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Last Updated: Saturday, 6 March, 2004, 21:40 GMT
Mass march against Turkish reform
BBC's Jonny Dymond
By Jonny Dymond
BBC, Ankara

Up to 80,000 people have demonstrated in Ankara against government plans to reform Turkey's administration.

A bill being considered by parliament would decentralise the administration and allow local government greater freedom in the hiring of staff.

Opponents fear that this could lead to job cuts and politicisation of the civil service.

The Turkish capital has not seen a demonstration of this size since before the Iraq war.

Demonstration in Ankara
The demonstrators braved winter weather to make their views known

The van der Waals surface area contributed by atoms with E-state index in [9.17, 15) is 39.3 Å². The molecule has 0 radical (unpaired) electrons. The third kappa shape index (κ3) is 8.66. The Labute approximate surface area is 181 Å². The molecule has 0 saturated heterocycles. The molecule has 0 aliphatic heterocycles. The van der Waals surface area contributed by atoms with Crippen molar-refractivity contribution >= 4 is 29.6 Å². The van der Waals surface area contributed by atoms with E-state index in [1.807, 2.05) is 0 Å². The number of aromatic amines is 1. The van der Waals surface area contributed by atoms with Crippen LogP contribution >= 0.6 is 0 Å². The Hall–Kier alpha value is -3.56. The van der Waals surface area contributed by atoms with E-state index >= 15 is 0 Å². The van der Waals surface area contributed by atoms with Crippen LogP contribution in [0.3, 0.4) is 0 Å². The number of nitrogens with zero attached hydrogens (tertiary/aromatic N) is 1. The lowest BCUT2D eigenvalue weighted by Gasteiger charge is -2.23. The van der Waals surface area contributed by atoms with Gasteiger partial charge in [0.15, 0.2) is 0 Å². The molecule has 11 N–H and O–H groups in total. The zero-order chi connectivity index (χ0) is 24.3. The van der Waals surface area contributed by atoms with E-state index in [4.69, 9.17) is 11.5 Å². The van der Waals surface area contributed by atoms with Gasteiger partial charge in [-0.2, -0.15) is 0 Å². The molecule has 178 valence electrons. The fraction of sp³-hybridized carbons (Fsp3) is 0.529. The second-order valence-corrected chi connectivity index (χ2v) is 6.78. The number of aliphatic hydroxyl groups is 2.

The demonstrators braved Ankara's bitter cold and snow to show their opposition to the plan.

Turkey has a very centralised system of government. Few decisions, even of the most minor kind, escape the scrutiny of civil servants in Ankara.

The governing AKP party want to loosen the control of the capital over the far-flung provinces.

But marchers believe swingeing job cuts could follow, and there is a political concern as well.

The current government is led by a party with its roots in Islamic politics while the civil service is one of the guardians of Turkey's secular status.

Critics of the decentralisation plan believe that allowing local government greater flexibility over the hiring and firing of civil servants could open the civil service to religious influence.

The BBC's Johnny Dymond
"The Turkish capital has not seen a demonstration of this size since before the Iraq war"

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